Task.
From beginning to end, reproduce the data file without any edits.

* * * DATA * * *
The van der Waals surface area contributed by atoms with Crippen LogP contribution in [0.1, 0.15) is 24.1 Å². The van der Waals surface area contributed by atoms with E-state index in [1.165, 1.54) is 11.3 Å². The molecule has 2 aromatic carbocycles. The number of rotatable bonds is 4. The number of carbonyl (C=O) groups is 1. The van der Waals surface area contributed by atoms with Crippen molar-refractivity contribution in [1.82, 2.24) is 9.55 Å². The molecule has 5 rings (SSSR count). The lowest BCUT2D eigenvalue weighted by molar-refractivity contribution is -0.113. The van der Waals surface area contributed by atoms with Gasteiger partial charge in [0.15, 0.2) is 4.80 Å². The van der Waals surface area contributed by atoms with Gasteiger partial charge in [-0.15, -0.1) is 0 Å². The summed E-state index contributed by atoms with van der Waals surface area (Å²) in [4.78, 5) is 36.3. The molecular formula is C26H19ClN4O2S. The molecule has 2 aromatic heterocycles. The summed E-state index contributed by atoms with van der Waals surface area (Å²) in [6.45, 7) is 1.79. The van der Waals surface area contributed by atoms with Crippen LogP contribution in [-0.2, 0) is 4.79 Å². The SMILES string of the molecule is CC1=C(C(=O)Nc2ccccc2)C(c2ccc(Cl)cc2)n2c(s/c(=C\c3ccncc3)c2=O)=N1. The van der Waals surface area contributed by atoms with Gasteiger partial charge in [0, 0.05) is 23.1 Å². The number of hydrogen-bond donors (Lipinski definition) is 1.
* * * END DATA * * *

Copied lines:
The van der Waals surface area contributed by atoms with Crippen LogP contribution in [0.1, 0.15) is 24.1 Å². The van der Waals surface area contributed by atoms with E-state index in [1.165, 1.54) is 11.3 Å². The molecule has 2 aromatic carbocycles. The number of rotatable bonds is 4. The number of carbonyl (C=O) groups is 1. The van der Waals surface area contributed by atoms with Crippen molar-refractivity contribution in [1.82, 2.24) is 9.55 Å². The molecule has 5 rings (SSSR count). The lowest BCUT2D eigenvalue weighted by molar-refractivity contribution is -0.113. The van der Waals surface area contributed by atoms with Gasteiger partial charge in [0.15, 0.2) is 4.80 Å². The van der Waals surface area contributed by atoms with Gasteiger partial charge in [-0.15, -0.1) is 0 Å². The summed E-state index contributed by atoms with van der Waals surface area (Å²) in [4.78, 5) is 36.3. The molecular formula is C26H19ClN4O2S. The molecule has 2 aromatic heterocycles. The summed E-state index contributed by atoms with van der Waals surface area (Å²) in [6.45, 7) is 1.79. The van der Waals surface area contributed by atoms with Crippen LogP contribution in [-0.2, 0) is 4.79 Å². The SMILES string of the molecule is CC1=C(C(=O)Nc2ccccc2)C(c2ccc(Cl)cc2)n2c(s/c(=C\c3ccncc3)c2=O)=N1. The van der Waals surface area contributed by atoms with Gasteiger partial charge in [0, 0.05) is 23.1 Å². The number of hydrogen-bond donors (Lipinski definition) is 1.